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By ni (Fri Aug 25, 2006 at 06:36:18 PM EST) moving, contemplative cowwqas (all tags)
Disjoint thoughts on endings. Music for a Friday night.


(Editor's note: For full effect, background music here.)

The ability of music to trigger vivid memories is so well accepted as to be a truism, but this does not make it any less potent. I'm melancholy tonight after casual mention of a song on #husi jammed it into my head, where it has seemingly braced itself against my cranium walls in an effort to avoid removal. Music seems to have the power to provoke feelings long removed from the context that created them; orphan feelings existing without sane causes. It helps us remember, so damning when the struggle is to forget. I shouldn't be so delicate. I have been beaten around by a song.

I feel delicate for other reasons too, lately. Moving is such a painful ordeal. People recommend leaving as much as possible, and this seems wise enough -- the chance for a new start is rare, and not to be squandered. Forcing yourself to remove things -- even petty material ones -- from your life forces a person to take stock, though. If accumulating this isn't what I've accomplished, then what is? What have I done? Have I progressed? Is my situation now better than it was before? I'm financially down from birth, and probably a bit more emotionally confused than I was when I started life. I have the bulk of a degree, for whatever that's worth. I have some friends here, but few I'll miss. There are good memories, but bad ones too. It would be nice if life had a clearer sense of progress to it, or rather, a sense of progress toward something other than death.

Throwing out books is a special pain of its own. I was once told that "books make the best furniture". Throwing out cheap cookware is easy, but getting rid of books -- even when they're off to a good home -- is ripping out a piece of my soul. They'll never love them like I did. Yes, even the ones I didn't get around to reading. Fuck, especially those ones. They had all the promise in the world; the potential to be incredible. To be surrounded by books is to be comfortable. I love everything about them. It seems like most of the people I like best share this affection, and it's comforting sometimes to know that I am not alone in it.

Received a call from my sister tonight, telling me that my mother was upset and that it was my fault. I called her and eventually smoothed things over, but this is but one rippple on a bigger wave. (A local maximum, to put that math minor to some use.) She says that I attack her; that I am vicious in mocking her mistakes; that I act bitterly toward her. She doesn't think I treat her fairly. I know she's right. I am still emotionally broken in some ways, although not without understandable cause, and young Jewish men having mother issues isn't exactly uncommon. It's painful to see in myself such a vicious streak toward someone who treats me so kindly. (My favorite scene in Hamlet is the hallway scene, in which Hamlet mercilessly attacks Ophelia, and she replies with only honesty, love and concern. It's the scene that redeems her, an otherwise kind of ditzy manipulated character. Ophelia is pure in a way that no one else in the play is, and it is this purity that makes her beautiful.)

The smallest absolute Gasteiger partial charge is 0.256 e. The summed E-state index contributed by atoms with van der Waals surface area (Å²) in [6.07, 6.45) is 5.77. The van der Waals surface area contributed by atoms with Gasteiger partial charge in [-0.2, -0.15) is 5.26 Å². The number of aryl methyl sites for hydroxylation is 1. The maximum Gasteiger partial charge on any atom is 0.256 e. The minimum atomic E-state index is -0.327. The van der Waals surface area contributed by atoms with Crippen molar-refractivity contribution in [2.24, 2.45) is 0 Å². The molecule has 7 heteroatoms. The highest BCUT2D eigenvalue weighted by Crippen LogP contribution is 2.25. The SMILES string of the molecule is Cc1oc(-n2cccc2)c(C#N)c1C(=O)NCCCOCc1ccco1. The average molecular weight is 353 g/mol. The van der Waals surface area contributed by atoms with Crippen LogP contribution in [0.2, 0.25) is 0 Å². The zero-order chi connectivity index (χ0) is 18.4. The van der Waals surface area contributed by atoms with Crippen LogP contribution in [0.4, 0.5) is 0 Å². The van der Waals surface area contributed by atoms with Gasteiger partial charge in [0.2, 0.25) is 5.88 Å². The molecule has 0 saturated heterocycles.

My tea is done. Back to packing.

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Exodus | 4 comments (4 topical, 0 hidden) | Trackback
books. by aphrael (4.00 / 1) #1 Fri Aug 25, 2006 at 09:41:12 PM EST
i surround myself with books sort of without even thinking about it; when i'm not watching it carefully, books are my largest non-rent non-food expenditure.

hell, even when i am watching it carefully.

jared complains a lot about it; he doesn't share the love of books. :(

good luck, and good travelling to you, my friend; and may the new city and the new life be everything you hope for.

HUG

If television is a babysitter, the internet is a drunk librarian who won't shut up.

Awww by ana (4.00 / 1) #2 Sat Aug 26, 2006 at 02:28:23 AM EST
*hugs* to you, and best wishes for the next chapter in your life. Moving is hard, and i've done probably more than my share. There'll be new people, new things to do, and yes, new books, but they're never quite up to replacing the old ones.

Mothers are resilient people. You'll figure out how to interact as adults one day; most people do. And yet, for her, you'll always be six, you'll always be twelve.

Thanks for the soundtrack.

Can you introspect out loud? --CRwM

Waits wants to mess you up. by calla (2.00 / 0) #3 Sat Aug 26, 2006 at 06:34:19 AM EST
That's his specialty.

You are searching for a purpose? Good for you - you are way ahead of the curve. I've found help in my search by reading Wayne Dyer's books. His work is powerful.

I've been criticized/berated by some on this forum for expressing some of what I've learned from Mr. Dyer. But I've benefited - its only natural that I'd want to share.

"but i have a vested interest in keeping the people who see me naked interested in continuing to see me naked." 256

Tell your mother by greyrat (2.00 / 0) #4 Mon Aug 28, 2006 at 02:21:49 PM EST
I said she's a whiny cow full of shit. And when she cries about that smack her up both sides f her head -- also from me.

Exodus | 4 comments (4 topical, 0 hidden) | Trackback